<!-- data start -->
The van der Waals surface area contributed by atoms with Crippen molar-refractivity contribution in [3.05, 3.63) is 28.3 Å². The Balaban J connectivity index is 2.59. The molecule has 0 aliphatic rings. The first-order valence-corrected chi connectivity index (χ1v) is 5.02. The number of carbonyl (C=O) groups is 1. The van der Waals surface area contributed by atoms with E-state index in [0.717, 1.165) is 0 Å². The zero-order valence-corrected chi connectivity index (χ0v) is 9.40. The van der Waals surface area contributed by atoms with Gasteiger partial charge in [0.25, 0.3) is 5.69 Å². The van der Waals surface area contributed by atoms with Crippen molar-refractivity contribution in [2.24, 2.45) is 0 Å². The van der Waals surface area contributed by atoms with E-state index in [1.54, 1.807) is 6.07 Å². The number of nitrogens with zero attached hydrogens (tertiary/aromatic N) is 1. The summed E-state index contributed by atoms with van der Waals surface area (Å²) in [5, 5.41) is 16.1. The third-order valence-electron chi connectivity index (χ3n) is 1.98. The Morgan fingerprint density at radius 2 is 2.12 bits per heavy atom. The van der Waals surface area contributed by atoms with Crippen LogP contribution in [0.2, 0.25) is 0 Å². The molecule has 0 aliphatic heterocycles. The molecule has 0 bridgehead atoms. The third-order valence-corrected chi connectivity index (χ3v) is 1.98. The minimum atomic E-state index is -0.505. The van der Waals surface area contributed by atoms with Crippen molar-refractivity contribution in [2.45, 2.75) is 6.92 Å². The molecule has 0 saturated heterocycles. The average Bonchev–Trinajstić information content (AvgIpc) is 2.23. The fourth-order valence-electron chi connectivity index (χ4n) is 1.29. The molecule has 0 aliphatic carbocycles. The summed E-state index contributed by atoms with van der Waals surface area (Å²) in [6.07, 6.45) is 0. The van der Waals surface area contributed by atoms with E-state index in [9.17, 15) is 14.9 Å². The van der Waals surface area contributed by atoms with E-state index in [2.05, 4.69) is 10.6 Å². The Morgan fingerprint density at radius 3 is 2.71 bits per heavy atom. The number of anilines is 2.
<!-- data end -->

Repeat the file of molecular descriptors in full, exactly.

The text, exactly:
The van der Waals surface area contributed by atoms with Crippen molar-refractivity contribution in [3.05, 3.63) is 28.3 Å². The Balaban J connectivity index is 2.59. The molecule has 0 aliphatic rings. The first-order valence-corrected chi connectivity index (χ1v) is 5.02. The number of carbonyl (C=O) groups is 1. The van der Waals surface area contributed by atoms with E-state index in [0.717, 1.165) is 0 Å². The zero-order valence-corrected chi connectivity index (χ0v) is 9.40. The van der Waals surface area contributed by atoms with Gasteiger partial charge in [0.25, 0.3) is 5.69 Å². The van der Waals surface area contributed by atoms with Crippen molar-refractivity contribution in [2.24, 2.45) is 0 Å². The van der Waals surface area contributed by atoms with E-state index in [1.54, 1.807) is 6.07 Å². The number of nitrogens with zero attached hydrogens (tertiary/aromatic N) is 1. The summed E-state index contributed by atoms with van der Waals surface area (Å²) in [5, 5.41) is 16.1. The third-order valence-electron chi connectivity index (χ3n) is 1.98. The Morgan fingerprint density at radius 2 is 2.12 bits per heavy atom. The van der Waals surface area contributed by atoms with Crippen LogP contribution in [0.2, 0.25) is 0 Å². The molecule has 0 aliphatic heterocycles. The molecule has 0 bridgehead atoms. The third-order valence-corrected chi connectivity index (χ3v) is 1.98. The minimum atomic E-state index is -0.505. The van der Waals surface area contributed by atoms with Crippen molar-refractivity contribution in [2.45, 2.75) is 6.92 Å². The molecule has 0 saturated heterocycles. The average Bonchev–Trinajstić information content (AvgIpc) is 2.23. The fourth-order valence-electron chi connectivity index (χ4n) is 1.29. The molecule has 0 aliphatic carbocycles. The summed E-state index contributed by atoms with van der Waals surface area (Å²) in [6.07, 6.45) is 0. The van der Waals surface area contributed by atoms with E-state index in [9.17, 15) is 14.9 Å². The van der Waals surface area contributed by atoms with E-state index in [2.05, 4.69) is 10.6 Å². The Morgan fingerprint density at radius 3 is 2.71 bits per heavy atom. The number of anilines is 2.